In announcing a two-week extension of the national lockdown to halt the spread of Covid-19, President Cyril Ramaphosa on Thursday night appealed to big businesses in South Africa to pay suppliers and not to opt for force majeure in the interests of the country’s economy.
“I would like to call on all businesses to continue to pay their suppliers, to the extent that they can, to ensure that those suppliers can also continue to operate and pay their staff and suppliers,” he said.
“I would like to appeal to all large businesses not to resort to force majeure and stop paying their suppliers and rental commitments, as such practice has a domino effect on all other businesses dependent on that chain,” the president added.
His comments come as several companies are considering drawing on force majeure provisions to mitigate the impact of the economic fallout from the Covid-19 lockdown, which has effectively seen thousands of businesses countrywide being forced to halt their operations. Many are applying the ‘no-work, no pay’ principle in addition to job cuts to stay in business.
Major retailers first to move
Since the lockdown started on March 27, Moneyweb has reported extensively on moves by several major retailers – including the likes of TFG, Pepkor and KFC – not to pay rentals to landlords for April due to their stores being closed. The move is effectively based on the ‘force majeure’ legal position.
Property industry bodies such as the South African Property Owners Association and the SA Real Estate Investment Trust Association have warned that the retail property sector could face collapse if there is widespread non-payment of rentals, especially by the major retailers that can afford to do so.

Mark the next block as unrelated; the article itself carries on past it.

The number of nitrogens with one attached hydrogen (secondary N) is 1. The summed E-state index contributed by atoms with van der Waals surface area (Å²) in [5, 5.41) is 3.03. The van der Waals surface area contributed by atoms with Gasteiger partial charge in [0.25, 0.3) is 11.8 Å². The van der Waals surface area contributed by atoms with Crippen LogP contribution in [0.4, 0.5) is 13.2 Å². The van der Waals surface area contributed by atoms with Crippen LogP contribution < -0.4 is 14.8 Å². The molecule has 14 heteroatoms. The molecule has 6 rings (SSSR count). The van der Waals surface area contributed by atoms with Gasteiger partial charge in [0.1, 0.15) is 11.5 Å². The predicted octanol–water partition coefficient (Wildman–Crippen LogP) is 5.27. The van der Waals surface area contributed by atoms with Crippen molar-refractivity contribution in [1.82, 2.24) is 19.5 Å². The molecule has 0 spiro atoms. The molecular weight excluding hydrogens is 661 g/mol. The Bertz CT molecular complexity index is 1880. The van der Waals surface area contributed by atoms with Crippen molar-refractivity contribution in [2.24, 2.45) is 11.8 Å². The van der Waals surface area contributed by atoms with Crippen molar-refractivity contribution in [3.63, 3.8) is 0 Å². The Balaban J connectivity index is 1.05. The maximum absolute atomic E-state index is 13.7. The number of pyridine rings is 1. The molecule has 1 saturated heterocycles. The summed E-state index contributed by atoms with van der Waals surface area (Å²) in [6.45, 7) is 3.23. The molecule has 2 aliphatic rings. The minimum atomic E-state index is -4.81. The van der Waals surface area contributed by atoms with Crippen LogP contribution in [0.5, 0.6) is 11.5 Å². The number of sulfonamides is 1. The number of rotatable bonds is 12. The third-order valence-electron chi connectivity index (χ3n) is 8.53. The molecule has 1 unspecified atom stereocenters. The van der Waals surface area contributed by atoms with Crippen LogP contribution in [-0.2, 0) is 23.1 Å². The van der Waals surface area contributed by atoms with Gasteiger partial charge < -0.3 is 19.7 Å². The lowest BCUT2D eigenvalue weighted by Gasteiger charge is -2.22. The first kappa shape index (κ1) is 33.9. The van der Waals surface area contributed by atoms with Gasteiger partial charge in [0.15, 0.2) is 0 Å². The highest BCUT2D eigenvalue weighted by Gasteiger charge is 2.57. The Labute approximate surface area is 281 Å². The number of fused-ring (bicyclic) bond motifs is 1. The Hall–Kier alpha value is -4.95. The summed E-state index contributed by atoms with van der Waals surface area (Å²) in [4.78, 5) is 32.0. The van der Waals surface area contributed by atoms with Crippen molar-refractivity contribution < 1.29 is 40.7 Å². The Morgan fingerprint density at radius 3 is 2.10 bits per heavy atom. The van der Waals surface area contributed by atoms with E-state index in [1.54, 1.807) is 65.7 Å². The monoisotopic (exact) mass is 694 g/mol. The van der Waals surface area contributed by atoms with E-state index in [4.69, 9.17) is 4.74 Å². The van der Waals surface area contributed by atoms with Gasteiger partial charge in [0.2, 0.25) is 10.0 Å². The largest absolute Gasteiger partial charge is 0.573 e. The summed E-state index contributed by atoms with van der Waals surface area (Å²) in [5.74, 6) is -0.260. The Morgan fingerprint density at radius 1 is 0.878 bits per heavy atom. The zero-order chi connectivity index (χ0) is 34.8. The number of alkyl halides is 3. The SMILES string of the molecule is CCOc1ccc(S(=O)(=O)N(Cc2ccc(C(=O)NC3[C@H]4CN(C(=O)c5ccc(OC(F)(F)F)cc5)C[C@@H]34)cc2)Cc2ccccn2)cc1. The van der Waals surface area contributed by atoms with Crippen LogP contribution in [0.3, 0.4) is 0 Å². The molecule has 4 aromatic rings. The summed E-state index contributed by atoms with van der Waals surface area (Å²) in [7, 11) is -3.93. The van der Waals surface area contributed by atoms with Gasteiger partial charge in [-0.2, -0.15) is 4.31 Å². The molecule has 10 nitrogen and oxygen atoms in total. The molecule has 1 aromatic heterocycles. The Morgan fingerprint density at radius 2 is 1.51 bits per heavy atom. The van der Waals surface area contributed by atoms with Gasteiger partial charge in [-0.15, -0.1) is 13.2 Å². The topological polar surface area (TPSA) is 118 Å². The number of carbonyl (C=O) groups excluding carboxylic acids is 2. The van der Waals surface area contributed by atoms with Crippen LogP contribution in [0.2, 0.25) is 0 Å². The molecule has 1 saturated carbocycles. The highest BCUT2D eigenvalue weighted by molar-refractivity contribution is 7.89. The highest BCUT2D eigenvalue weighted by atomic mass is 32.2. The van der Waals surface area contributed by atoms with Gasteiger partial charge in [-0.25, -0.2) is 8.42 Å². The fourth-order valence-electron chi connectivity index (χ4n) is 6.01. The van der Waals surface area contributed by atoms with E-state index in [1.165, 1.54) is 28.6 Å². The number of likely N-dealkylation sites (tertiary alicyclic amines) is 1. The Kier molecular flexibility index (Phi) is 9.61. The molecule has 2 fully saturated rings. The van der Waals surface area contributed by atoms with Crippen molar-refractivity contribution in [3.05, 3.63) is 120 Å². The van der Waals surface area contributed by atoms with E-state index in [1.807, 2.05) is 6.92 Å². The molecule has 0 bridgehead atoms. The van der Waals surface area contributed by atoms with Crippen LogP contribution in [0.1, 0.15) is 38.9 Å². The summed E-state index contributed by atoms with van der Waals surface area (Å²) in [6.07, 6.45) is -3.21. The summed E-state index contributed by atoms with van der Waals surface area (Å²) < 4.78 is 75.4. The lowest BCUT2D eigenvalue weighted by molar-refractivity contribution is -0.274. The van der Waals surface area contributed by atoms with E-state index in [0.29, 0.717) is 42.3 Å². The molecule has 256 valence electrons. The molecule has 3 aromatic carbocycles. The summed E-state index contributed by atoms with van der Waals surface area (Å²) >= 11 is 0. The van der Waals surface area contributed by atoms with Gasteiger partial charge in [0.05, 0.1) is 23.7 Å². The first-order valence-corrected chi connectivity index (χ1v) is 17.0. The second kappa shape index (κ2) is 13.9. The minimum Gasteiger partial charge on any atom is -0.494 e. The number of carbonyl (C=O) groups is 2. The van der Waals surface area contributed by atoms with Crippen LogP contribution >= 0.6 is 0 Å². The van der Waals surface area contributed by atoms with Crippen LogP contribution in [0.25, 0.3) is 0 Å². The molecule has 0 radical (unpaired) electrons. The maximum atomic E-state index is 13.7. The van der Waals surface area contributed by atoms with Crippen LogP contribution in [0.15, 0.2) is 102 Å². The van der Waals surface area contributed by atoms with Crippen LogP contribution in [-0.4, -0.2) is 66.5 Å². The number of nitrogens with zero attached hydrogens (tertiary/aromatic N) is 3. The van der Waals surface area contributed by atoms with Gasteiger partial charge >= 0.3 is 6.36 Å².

Meanwhile, during his address to the nation on Thursday night, Ramaphosa applauded all employers that have continued to pay their workers during what he described as a “very difficult time”. He also commended the employers that are working with unions and government to help their employees access Unemployment Insurance Fund (UIF) benefits.
Billions in employee assistance
The president noted that the UIF had set aside R40 billion to help employees who will be unable to work as part of efforts to prevent jobs losses due to the lockdown. He said the fund had already paid out R356 million.
“We must do all we can to ensure that the underlying economy continues to function and to focus support on those small businesses that really need [it],” Ramaphosa stressed.
The extension of the nationwide lockdown by a further two weeks, effectively to May 1, means that most of the existing lockdown measures will remain in force until further notice.
“We will use the coming days to evaluate how we will embark on risk-adjusted measures that can enable a phased recovery of the economy, allowing the return to operation of certain sectors under strictly controlled conditions,” Ramaphosa noted.